By mapping Mars in the same style as they usually map Earth, cartographers at the British mapping agency Ordnance Survey have made the alien world seem much less so. It's Mars as you've never seen it before — and as a place you might go for an afternoon hike.
"I love planetary maps and find them visually very appealing ... but they do often seem to be, as is their inherent nature, very scientific and unnatural in their presentation," OS designer Chris Wesson said in a blog post. "We have set out from the start to treat the Mars data no different to how we would OS GB data or any other Earth-based geographic information or landscape."
The key ingredients to a map with an Earthy feel, according to Wesson, are things like a soft color palate, brown-orange contours, cyan grid lines and a legend. Even components as simple as titles and scale bars (the map has a scale of 1:4,000,000) can subtly make a map seem less spaced-out. And Wesson nixed any super-saturated reds: A map of a valley on Earth wouldn't show bold blues and greens, he reasoned. It would feel more like a traditional map if he muted the shades normally associated with the Red Planet and threw in another color or two to show terrain variation.
In parsing through the open-source NASA data used to make the map, Wesson found the alien geography (martianography?) to pose the biggest challenge.
"Mars is a very different topography to the Earth to map," Wesson said. "The surface is very bumpy but at such a large scale I had vast expanses of land that appeared flat relative to the craters each of several thousands of metres depth, hence the need for different lighting and surface exaggerations. This varying topography led to several attempts by trial and error to find a workable contour interval. Also the contours, which I generated from the elevation data, were very complex and jagged in appearance; trying to smooth them was quite a challenge."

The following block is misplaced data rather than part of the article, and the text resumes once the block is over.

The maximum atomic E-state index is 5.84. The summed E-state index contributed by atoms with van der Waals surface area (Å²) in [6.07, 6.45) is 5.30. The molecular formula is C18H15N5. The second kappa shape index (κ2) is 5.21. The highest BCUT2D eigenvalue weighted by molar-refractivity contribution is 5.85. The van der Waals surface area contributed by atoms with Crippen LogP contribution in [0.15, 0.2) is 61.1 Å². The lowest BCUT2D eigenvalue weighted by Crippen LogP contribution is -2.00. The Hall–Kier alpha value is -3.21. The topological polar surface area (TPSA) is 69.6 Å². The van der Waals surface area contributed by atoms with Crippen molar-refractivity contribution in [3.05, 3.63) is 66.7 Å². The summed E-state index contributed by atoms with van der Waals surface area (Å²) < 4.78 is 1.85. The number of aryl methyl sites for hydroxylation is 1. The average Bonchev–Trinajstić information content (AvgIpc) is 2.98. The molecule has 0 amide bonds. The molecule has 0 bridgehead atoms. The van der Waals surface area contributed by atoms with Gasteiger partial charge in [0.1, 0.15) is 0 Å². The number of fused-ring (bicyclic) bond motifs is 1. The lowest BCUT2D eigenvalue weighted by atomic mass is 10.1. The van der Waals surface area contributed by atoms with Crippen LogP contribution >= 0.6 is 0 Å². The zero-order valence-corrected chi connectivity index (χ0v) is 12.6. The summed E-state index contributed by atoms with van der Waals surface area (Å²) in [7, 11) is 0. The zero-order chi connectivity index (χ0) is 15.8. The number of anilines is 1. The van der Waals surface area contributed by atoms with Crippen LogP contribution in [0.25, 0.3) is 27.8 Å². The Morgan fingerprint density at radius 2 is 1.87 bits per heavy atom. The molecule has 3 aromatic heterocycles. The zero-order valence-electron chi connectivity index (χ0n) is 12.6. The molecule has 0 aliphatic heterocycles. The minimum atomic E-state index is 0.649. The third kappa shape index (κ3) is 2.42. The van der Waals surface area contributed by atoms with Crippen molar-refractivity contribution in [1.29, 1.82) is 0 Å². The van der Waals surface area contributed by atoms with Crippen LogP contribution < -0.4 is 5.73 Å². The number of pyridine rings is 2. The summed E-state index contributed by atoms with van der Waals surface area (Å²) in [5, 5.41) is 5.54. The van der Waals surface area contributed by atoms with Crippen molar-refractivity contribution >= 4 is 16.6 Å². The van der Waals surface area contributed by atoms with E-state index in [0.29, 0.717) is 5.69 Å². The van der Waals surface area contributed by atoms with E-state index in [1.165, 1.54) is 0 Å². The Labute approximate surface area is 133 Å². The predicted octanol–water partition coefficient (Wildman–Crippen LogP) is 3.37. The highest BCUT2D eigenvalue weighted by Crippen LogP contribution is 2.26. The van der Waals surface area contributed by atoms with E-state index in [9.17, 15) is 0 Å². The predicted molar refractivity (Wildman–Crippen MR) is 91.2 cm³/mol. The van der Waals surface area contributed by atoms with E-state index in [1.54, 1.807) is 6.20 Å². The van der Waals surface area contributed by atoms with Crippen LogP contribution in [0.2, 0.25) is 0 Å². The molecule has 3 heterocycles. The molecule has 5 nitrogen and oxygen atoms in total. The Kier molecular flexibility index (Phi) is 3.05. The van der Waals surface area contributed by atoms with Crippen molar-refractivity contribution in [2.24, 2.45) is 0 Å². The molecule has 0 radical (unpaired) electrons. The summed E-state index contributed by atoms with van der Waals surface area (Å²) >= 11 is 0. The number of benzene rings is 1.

The map is meant as more than just a fun stunt: The idea is to imagine how maps might be designed to help astronauts when they're actually on the surface of Mars. NASA's optimistic plan is to have humans on Mars by the 2030s, and it will be the first time since the moon landings that we've had humans exploring new worlds on foot. Will they use maps like the one above? Perhaps. But Wesson does point out one potential issue with truly Earth-like maps: They're hard enough to handle with bulky gloves on, so a spacesuit would make the task impossible.
"So I imagine even if the content was useful some design thought into the product format would be required," he wrote.